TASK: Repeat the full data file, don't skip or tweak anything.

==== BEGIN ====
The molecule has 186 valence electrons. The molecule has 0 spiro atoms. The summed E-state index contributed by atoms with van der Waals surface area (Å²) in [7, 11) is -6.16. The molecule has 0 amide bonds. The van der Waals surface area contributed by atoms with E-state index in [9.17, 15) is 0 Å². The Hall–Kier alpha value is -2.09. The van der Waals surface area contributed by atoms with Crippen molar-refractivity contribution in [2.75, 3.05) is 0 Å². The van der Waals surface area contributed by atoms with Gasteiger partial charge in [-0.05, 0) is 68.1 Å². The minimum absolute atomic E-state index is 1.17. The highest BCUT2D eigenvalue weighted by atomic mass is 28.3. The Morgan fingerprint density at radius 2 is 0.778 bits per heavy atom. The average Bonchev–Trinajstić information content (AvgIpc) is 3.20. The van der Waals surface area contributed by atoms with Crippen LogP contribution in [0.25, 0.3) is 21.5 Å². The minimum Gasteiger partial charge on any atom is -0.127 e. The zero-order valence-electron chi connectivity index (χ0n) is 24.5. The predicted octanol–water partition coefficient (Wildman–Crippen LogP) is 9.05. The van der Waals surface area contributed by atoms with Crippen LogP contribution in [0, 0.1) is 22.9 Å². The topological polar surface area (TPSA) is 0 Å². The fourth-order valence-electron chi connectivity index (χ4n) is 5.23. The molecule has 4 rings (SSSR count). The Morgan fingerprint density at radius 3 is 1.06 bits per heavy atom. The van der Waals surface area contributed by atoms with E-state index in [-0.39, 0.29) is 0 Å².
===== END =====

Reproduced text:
The molecule has 186 valence electrons. The molecule has 0 spiro atoms. The summed E-state index contributed by atoms with van der Waals surface area (Å²) in [7, 11) is -6.16. The molecule has 0 amide bonds. The van der Waals surface area contributed by atoms with E-state index in [9.17, 15) is 0 Å². The Hall–Kier alpha value is -2.09. The van der Waals surface area contributed by atoms with Crippen molar-refractivity contribution in [2.75, 3.05) is 0 Å². The van der Waals surface area contributed by atoms with Gasteiger partial charge in [-0.05, 0) is 68.1 Å². The minimum absolute atomic E-state index is 1.17. The highest BCUT2D eigenvalue weighted by atomic mass is 28.3. The Morgan fingerprint density at radius 2 is 0.778 bits per heavy atom. The average Bonchev–Trinajstić information content (AvgIpc) is 3.20. The van der Waals surface area contributed by atoms with Crippen LogP contribution in [0.25, 0.3) is 21.5 Å². The minimum Gasteiger partial charge on any atom is -0.127 e. The zero-order valence-electron chi connectivity index (χ0n) is 24.5. The predicted octanol–water partition coefficient (Wildman–Crippen LogP) is 9.05. The van der Waals surface area contributed by atoms with Crippen LogP contribution in [0, 0.1) is 22.9 Å². The topological polar surface area (TPSA) is 0 Å². The fourth-order valence-electron chi connectivity index (χ4n) is 5.23. The molecule has 4 rings (SSSR count). The Morgan fingerprint density at radius 3 is 1.06 bits per heavy atom. The van der Waals surface area contributed by atoms with E-state index in [-0.39, 0.29) is 0 Å².